What’s good about saying I don’t know?
When you say I don’t know to another person, all of a sudden they think, “I’m the smart one here.” They feel good.
They don’t think, “You’re so stupid.” It just puffs them up a little bit.
Also, when you say I don’t know, it shows humility on your part.
I’ve seen people pull this off masterfully.
“You know I don’t know all the answers to your questions but can you give me a few minutes to tell you about my experience with God?”
It’s like the blind man in John 9 who was healed by Jesus.
The religious leaders began to question him, “How is it that you’re able to see? Who healed you? How did he do it?”
And the blind man responds, “Listen, I don’t know the answers to all of your questions. All I know is — I was blind but now I see.”
We don’t have to refute every argument people have about our faith.
When someone comes to you and says, “What is this thing that Jesus did for you?”
“I once I lived according to the way of the world. My life was headed to Hell and I was in trouble. Then I found Jesus Christ and now my life is different.
“I once I lived in a pile of guilt, but now that I am a Christian, I’m forgiven and my life’s different.
“I don’t know all the answers to all the questions people have, but I know this – I was blind but now I see.”
Simply tell your story. There’s power in your story — “I was blind and now I see.”
People can’t refute that.
Or if people have questions that you don’t know answers to, just say, “I don’t know, but I’ll do some research and find out if you want to talk about it again sometime.”
And so the other advantage of saying I don’t know is that it serves as a catalyst to help you do some self-discovery and to grow some muscles for conversation that you didn’t previously have.
So it’s just win win all the way around.
You humble yourself in front of the other person.
You have a chance to go do some discovery on your own. Learn some things that you wouldn’t otherwise.
And “I don’t know” also opens the door for future conversation.
“Hey, you remember when I told you, I said I didn’t know. Well, I’ve done some digging on that. And you’d be interested in knowing what I found out, I’d love to share that with you sometime.”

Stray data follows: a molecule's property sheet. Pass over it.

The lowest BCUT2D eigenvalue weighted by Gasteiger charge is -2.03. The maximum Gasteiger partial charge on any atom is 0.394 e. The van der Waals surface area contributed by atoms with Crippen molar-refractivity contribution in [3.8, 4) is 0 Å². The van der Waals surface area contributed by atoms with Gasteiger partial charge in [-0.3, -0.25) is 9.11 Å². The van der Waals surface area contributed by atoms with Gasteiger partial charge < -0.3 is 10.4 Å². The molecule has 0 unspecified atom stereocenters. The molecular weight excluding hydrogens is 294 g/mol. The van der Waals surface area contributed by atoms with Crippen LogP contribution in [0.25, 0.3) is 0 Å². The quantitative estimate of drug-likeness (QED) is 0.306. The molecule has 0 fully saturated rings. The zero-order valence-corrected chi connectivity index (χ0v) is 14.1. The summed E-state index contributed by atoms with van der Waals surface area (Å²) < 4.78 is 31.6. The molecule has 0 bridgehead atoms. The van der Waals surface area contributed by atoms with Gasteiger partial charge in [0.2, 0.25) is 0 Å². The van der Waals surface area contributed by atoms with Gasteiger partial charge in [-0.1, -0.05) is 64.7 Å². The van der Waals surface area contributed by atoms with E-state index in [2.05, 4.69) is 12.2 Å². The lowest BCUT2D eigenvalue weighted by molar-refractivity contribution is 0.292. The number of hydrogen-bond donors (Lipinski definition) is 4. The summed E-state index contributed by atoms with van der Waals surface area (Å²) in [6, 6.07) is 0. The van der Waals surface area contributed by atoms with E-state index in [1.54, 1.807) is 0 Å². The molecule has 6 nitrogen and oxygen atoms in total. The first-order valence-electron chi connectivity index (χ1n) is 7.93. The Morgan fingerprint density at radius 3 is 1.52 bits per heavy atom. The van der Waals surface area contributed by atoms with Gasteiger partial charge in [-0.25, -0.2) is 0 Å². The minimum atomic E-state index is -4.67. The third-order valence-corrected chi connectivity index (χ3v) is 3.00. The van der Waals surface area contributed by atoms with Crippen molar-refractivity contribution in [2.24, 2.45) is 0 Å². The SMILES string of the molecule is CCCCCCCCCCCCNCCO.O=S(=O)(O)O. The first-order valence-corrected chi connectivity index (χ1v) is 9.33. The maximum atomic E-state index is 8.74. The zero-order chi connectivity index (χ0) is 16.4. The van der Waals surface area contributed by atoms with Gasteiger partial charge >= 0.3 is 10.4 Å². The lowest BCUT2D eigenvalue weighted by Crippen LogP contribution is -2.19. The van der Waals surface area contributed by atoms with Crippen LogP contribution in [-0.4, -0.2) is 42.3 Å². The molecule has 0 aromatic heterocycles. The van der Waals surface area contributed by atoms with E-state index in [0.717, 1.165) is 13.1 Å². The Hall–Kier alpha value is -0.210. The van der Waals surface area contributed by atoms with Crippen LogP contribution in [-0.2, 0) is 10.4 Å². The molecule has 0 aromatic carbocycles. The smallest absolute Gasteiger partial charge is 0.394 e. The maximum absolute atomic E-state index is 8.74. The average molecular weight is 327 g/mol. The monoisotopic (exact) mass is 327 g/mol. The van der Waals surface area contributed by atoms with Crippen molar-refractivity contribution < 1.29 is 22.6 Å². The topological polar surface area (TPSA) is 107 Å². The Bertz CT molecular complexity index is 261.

“I don’t know.” These are great words.
Don’t be afraid of going into conversations, whatever your intellectual capacity is right now. It’s ok to say I don’t know.
Alright, so in addition to going out into the world and developing significant relationships with unchurched people…
We need to look for those opportunities when God opens a door for us to help unchurched people take their next step spiritually.
I want to pray that God will open those doors for many of us this week.
Will you bow your heads and join me in praying?
God, thank you for the opportunities that you bring everyday in our lives to extend a hand and to have conversations.
I pray especially that we will be extra aware of those open doors when they come this week.
Whether it’s recognizing someone who’s in tremendous pain or carrying enormous guilt or feeling like life is aimless. Or maybe it’s just kind of a convergence of circumstances and events that makes them open.
God, I pray that we would be the most accepting people in the world. I pray that we would be humble enough to just simply say to people, “I don’t know.” And that we would use that as an opportunity to learn and grow and to initiate additional conversations.
May we be diligent enough to equip ourselves for those common questions that come up over and over and over again.
God, I just want to pray for the opportunities that are before us between now and Christmas. I pray for lots of significant spiritual conversations in the coming weeks.
I pray that you would do what only your Holy Spirit could do through us. We ask it in Christ’s name. And for his sake. And everyone said. Amen.